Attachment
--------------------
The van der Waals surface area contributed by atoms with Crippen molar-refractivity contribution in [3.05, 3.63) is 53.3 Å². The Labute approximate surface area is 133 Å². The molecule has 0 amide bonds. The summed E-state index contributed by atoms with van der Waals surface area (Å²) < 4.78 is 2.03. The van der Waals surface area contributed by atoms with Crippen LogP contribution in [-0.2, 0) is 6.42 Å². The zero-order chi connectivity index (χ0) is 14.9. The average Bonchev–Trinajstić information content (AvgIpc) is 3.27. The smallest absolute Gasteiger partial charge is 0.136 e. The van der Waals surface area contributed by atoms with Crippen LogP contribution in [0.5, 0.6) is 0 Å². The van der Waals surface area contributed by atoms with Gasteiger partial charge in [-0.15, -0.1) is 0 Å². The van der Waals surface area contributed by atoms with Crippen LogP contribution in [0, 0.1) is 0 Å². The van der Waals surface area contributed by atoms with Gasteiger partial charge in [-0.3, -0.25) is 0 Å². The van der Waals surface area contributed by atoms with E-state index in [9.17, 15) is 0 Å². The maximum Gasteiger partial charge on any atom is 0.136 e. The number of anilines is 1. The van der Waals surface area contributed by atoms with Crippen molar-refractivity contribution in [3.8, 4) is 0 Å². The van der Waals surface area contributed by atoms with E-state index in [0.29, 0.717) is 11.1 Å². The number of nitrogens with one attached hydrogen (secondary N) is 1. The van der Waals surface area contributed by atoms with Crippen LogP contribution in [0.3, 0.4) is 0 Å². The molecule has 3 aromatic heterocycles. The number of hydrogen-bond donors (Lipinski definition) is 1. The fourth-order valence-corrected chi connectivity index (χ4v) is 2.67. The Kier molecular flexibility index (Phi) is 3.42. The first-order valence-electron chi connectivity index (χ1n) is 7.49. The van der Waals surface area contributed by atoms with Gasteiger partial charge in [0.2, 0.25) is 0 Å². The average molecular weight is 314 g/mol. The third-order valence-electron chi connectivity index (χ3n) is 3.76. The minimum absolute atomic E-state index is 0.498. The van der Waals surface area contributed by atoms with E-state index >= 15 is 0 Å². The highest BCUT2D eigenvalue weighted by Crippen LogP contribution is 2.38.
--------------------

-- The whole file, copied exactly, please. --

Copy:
The van der Waals surface area contributed by atoms with Crippen molar-refractivity contribution in [3.05, 3.63) is 53.3 Å². The Labute approximate surface area is 133 Å². The molecule has 0 amide bonds. The summed E-state index contributed by atoms with van der Waals surface area (Å²) < 4.78 is 2.03. The van der Waals surface area contributed by atoms with Crippen LogP contribution in [-0.2, 0) is 6.42 Å². The zero-order chi connectivity index (χ0) is 14.9. The average Bonchev–Trinajstić information content (AvgIpc) is 3.27. The smallest absolute Gasteiger partial charge is 0.136 e. The van der Waals surface area contributed by atoms with Crippen LogP contribution in [0.5, 0.6) is 0 Å². The van der Waals surface area contributed by atoms with Gasteiger partial charge in [-0.15, -0.1) is 0 Å². The van der Waals surface area contributed by atoms with Crippen LogP contribution in [0, 0.1) is 0 Å². The van der Waals surface area contributed by atoms with Gasteiger partial charge in [-0.3, -0.25) is 0 Å². The van der Waals surface area contributed by atoms with E-state index in [9.17, 15) is 0 Å². The maximum Gasteiger partial charge on any atom is 0.136 e. The number of anilines is 1. The van der Waals surface area contributed by atoms with Crippen molar-refractivity contribution in [3.8, 4) is 0 Å². The van der Waals surface area contributed by atoms with E-state index in [0.29, 0.717) is 11.1 Å². The number of nitrogens with one attached hydrogen (secondary N) is 1. The van der Waals surface area contributed by atoms with Crippen LogP contribution in [0.3, 0.4) is 0 Å². The molecule has 3 aromatic heterocycles. The number of hydrogen-bond donors (Lipinski definition) is 1. The fourth-order valence-corrected chi connectivity index (χ4v) is 2.67. The Kier molecular flexibility index (Phi) is 3.42. The first-order valence-electron chi connectivity index (χ1n) is 7.49. The van der Waals surface area contributed by atoms with Gasteiger partial charge in [0.2, 0.25) is 0 Å². The average molecular weight is 314 g/mol. The third-order valence-electron chi connectivity index (χ3n) is 3.76. The minimum absolute atomic E-state index is 0.498. The van der Waals surface area contributed by atoms with E-state index >= 15 is 0 Å². The highest BCUT2D eigenvalue weighted by Crippen LogP contribution is 2.38.